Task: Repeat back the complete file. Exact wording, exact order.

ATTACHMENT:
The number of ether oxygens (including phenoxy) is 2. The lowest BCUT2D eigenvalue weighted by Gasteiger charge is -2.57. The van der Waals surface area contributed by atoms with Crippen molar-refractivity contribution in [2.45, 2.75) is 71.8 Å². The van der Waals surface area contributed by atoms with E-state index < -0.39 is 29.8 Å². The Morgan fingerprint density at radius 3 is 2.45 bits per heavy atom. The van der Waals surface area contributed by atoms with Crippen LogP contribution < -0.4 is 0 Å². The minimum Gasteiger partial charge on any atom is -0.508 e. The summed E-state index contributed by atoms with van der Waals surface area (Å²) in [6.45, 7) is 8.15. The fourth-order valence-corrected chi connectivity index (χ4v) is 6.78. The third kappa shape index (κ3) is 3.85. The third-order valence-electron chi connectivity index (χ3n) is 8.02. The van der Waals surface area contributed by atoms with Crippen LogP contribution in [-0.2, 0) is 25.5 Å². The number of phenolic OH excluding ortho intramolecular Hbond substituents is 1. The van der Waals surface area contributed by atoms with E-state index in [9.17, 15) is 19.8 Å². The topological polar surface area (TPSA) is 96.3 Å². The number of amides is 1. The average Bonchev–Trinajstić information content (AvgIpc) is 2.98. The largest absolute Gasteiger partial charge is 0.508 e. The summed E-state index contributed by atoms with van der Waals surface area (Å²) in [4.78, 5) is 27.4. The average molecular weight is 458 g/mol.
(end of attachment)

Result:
The number of ether oxygens (including phenoxy) is 2. The lowest BCUT2D eigenvalue weighted by Gasteiger charge is -2.57. The van der Waals surface area contributed by atoms with Crippen molar-refractivity contribution in [2.45, 2.75) is 71.8 Å². The van der Waals surface area contributed by atoms with E-state index < -0.39 is 29.8 Å². The Morgan fingerprint density at radius 3 is 2.45 bits per heavy atom. The van der Waals surface area contributed by atoms with Crippen LogP contribution < -0.4 is 0 Å². The minimum Gasteiger partial charge on any atom is -0.508 e. The summed E-state index contributed by atoms with van der Waals surface area (Å²) in [6.45, 7) is 8.15. The fourth-order valence-corrected chi connectivity index (χ4v) is 6.78. The third kappa shape index (κ3) is 3.85. The third-order valence-electron chi connectivity index (χ3n) is 8.02. The van der Waals surface area contributed by atoms with Crippen LogP contribution in [-0.2, 0) is 25.5 Å². The number of phenolic OH excluding ortho intramolecular Hbond substituents is 1. The van der Waals surface area contributed by atoms with E-state index in [9.17, 15) is 19.8 Å². The topological polar surface area (TPSA) is 96.3 Å². The number of amides is 1. The average Bonchev–Trinajstić information content (AvgIpc) is 2.98. The largest absolute Gasteiger partial charge is 0.508 e. The summed E-state index contributed by atoms with van der Waals surface area (Å²) in [4.78, 5) is 27.4. The average molecular weight is 458 g/mol.